Through RTB, CIAT is collaborating with Bioversity and IITA on introducing hybrids and evaluating them for their agronomic performance; resistance to diseases, including Moko and Sigatoka diseases; and acceptability to farmers for consumption or agroindustry in Colombia.

Figure 3.1

A plantain cultivar susceptible to Moko disease (left), compared with a resistant plantain hybrid (right), both established in sites with presence of Ralstonia solanacearum, the bacterium that causes Moko disease

With combined funding from FONTAGRO and RTB, interdisciplinary teams of scientists from CIAT, CIRAD and regional and national partners, have been working on improving the production of clean planting material through the development of innovative and cost-effective mass propagation systems as part of a disease management strategy.

A significant development is the use of thermotherapy chambers for mass propagation of disease-free planting materials. CIAT designed and piloted an inexpensive, efficient and completely automatic system to produce clean planting materials: Using corms, which are first disinfected in a solution of insecticide and fungicide, and then subject to the technique of accelerated reproduction of planting material, the thermal chambers clean infected material by heat generated with a polyethylene cover and solar radiation. The plants stay inside the chamber around 20 days at a temperature of 51 – 55 °C.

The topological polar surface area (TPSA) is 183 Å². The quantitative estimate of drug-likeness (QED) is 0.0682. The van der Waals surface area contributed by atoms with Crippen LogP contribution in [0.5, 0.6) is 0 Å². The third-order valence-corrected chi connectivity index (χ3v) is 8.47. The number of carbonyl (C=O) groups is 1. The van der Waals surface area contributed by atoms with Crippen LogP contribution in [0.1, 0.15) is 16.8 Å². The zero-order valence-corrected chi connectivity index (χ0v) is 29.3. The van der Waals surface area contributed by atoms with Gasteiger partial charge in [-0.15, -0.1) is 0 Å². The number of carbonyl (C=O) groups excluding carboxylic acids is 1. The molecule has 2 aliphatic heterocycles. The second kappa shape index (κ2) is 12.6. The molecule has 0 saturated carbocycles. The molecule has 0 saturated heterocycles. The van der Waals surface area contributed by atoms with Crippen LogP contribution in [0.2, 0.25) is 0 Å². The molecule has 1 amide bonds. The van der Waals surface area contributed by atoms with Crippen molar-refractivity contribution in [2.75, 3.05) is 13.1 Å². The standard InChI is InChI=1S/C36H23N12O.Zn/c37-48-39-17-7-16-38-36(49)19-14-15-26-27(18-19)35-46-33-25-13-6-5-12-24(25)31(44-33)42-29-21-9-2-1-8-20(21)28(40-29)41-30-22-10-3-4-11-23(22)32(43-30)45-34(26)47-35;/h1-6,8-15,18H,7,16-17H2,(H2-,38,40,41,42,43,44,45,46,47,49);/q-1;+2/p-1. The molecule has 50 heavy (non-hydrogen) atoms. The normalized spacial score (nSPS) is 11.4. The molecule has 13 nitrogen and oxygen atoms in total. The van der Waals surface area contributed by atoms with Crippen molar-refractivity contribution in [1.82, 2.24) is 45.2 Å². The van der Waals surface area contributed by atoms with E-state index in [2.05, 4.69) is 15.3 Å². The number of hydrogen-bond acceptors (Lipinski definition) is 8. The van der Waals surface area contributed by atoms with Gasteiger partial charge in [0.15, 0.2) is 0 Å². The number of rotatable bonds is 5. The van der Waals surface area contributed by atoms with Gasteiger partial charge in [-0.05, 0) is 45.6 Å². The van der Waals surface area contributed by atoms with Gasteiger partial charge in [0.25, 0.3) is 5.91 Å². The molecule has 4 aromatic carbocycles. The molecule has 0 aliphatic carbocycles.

Once the conditions needed to propagate planting materials were determined, a larger thermal chamber was constructed that is currently producing pathogen-free planting material for 7,000 farmers in central Colombia.

Figure 1

The thermotherapy chamber implemented in central Colombia guarantees farmers access to clean and high quality planting material

“I produce my own planting material in the thermal chamber and obviously it comes out very clean”, narrates Silverio González, an agronomist at the National Federation of Plantain Producers of Colombia (FEDEPLÁTANO). “This is an innovative system for large-scale production. The planting materials are completely homogeneous and the production with thermotherapy assures that it happens in a pathogen-free environment.”

“After planting the clean planting materials in the field there are no losses and replanting becomes unnecessary, as it presents better establishment in the field”, adds Alejandro Montaña, a Colombian producer. “Further, the first production cycle is shortened by 1.5 months and the production of suckers starts earlier in comparison with crops established using suckers or in vitro plants as planting material”.

image 3

Dr. Rony Swennen, IITA Breeder (left), Elizabeth Alvarez, CIAT Plant Pathologist and Silverio Gonzalez, Plantain Producer, in front of a plantain genotype resistant to Moko disease at Armenia, Quindio farm in Colombia